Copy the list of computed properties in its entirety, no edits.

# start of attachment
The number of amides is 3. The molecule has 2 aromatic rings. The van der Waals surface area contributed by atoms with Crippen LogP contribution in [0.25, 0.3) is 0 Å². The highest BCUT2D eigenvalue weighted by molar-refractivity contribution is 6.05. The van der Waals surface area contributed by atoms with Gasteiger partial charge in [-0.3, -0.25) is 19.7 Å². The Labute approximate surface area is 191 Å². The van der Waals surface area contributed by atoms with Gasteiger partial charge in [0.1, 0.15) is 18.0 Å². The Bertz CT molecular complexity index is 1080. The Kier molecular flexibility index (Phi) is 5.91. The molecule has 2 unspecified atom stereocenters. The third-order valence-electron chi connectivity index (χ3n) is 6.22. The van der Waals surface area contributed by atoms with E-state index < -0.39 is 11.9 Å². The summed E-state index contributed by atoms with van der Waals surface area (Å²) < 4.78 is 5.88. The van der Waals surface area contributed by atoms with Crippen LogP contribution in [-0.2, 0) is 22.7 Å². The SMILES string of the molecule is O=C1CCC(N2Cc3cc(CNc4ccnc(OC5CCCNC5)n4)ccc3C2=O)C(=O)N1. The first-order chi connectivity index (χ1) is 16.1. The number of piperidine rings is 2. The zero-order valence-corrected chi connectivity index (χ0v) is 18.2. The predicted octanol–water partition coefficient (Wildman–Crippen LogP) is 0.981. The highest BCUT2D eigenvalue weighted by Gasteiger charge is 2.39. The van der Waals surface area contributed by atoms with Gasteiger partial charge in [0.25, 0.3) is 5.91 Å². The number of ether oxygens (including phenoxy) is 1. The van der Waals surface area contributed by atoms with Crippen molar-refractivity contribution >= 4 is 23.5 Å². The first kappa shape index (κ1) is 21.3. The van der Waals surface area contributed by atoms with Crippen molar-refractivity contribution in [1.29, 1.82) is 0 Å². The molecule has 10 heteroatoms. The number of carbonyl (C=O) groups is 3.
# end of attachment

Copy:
The number of amides is 3. The molecule has 2 aromatic rings. The van der Waals surface area contributed by atoms with Crippen LogP contribution in [0.25, 0.3) is 0 Å². The highest BCUT2D eigenvalue weighted by molar-refractivity contribution is 6.05. The van der Waals surface area contributed by atoms with Gasteiger partial charge in [-0.3, -0.25) is 19.7 Å². The Labute approximate surface area is 191 Å². The van der Waals surface area contributed by atoms with Gasteiger partial charge in [0.1, 0.15) is 18.0 Å². The Bertz CT molecular complexity index is 1080. The Kier molecular flexibility index (Phi) is 5.91. The molecule has 2 unspecified atom stereocenters. The third-order valence-electron chi connectivity index (χ3n) is 6.22. The van der Waals surface area contributed by atoms with E-state index < -0.39 is 11.9 Å². The summed E-state index contributed by atoms with van der Waals surface area (Å²) < 4.78 is 5.88. The van der Waals surface area contributed by atoms with Crippen LogP contribution in [-0.2, 0) is 22.7 Å². The SMILES string of the molecule is O=C1CCC(N2Cc3cc(CNc4ccnc(OC5CCCNC5)n4)ccc3C2=O)C(=O)N1. The first-order chi connectivity index (χ1) is 16.1. The number of piperidine rings is 2. The zero-order valence-corrected chi connectivity index (χ0v) is 18.2. The predicted octanol–water partition coefficient (Wildman–Crippen LogP) is 0.981. The highest BCUT2D eigenvalue weighted by Gasteiger charge is 2.39. The van der Waals surface area contributed by atoms with Gasteiger partial charge in [0.25, 0.3) is 5.91 Å². The number of ether oxygens (including phenoxy) is 1. The van der Waals surface area contributed by atoms with Crippen molar-refractivity contribution >= 4 is 23.5 Å². The first kappa shape index (κ1) is 21.3. The van der Waals surface area contributed by atoms with Crippen molar-refractivity contribution in [1.29, 1.82) is 0 Å². The molecule has 10 heteroatoms. The number of carbonyl (C=O) groups is 3.